2014 $5.60 Verrazano-Narrows Bridge
This stamp was issued to pay the rate for a Priority Mail flat-rate envelope. It commemorates the 50th anniversary of opening of the Verrazano-Narrows Bridge. It was first pictured on a 5¢ stamp (#1258) issued on the day the bridge opened.
The Verrazano-Narrows Bridge was opened in 1964 and has become a fixture of New York City’s skyline. It stretches over the strait where the Hudson River empties into the Atlantic Ocean, connecting the boroughs of Staten Island and Brooklyn.
The span was the longest suspension bridge in the world when the city’s mayor cut the ribbon during the opening ceremonies. The 693-foot towers that hold up the cables and roadway are separated by more than 4,000 feet. The tops of the towers are 1 5/8 inches farther apart than the bases to account for the curvature of the Earth.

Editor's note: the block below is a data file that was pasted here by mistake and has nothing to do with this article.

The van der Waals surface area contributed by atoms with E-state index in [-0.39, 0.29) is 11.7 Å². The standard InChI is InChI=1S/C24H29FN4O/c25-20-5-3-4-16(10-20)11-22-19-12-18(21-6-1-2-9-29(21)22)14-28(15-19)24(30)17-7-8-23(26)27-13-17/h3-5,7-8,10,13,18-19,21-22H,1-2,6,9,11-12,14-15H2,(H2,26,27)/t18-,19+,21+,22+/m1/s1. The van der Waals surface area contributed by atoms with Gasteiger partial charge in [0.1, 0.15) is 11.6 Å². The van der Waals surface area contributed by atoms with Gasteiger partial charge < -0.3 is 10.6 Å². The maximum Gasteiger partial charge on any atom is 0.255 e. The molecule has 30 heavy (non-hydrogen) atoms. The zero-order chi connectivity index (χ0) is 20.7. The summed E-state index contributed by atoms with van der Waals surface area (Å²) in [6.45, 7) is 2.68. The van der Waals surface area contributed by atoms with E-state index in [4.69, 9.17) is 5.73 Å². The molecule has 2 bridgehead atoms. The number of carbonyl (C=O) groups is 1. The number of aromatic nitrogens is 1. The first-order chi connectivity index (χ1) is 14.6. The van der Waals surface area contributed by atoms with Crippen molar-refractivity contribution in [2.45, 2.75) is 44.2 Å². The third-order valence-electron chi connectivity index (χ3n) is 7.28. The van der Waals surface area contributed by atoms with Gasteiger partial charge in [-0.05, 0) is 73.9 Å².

The bridge was named for Giovanni da Verrazano, the first European to sail into New York Harbor and the Hudson River. Today, cruise and container ships trace the explorer’s route as they enter the Port of New York and New Jersey. The sweeping curves of the Verrazano-Narrows Bridge leave a lasting impression whether viewed from water or land.
The stamp artwork by Dan Cosgrove shows the bridge at twilight with cargo ship passing under.
$5.60 Verrazono-Narrows Bridge, issued to pay the Priority Mail Rate
Issue Date: March 4, 2014
City: Brooklyn, NY
Printed By: Ashton Potter USA Ltd.
Printing Method: Lithographed in sheets of 120 with 12 panes of 10 per sheet
Perforations: Serpentine Die Cut 10 ¾ X 10 ½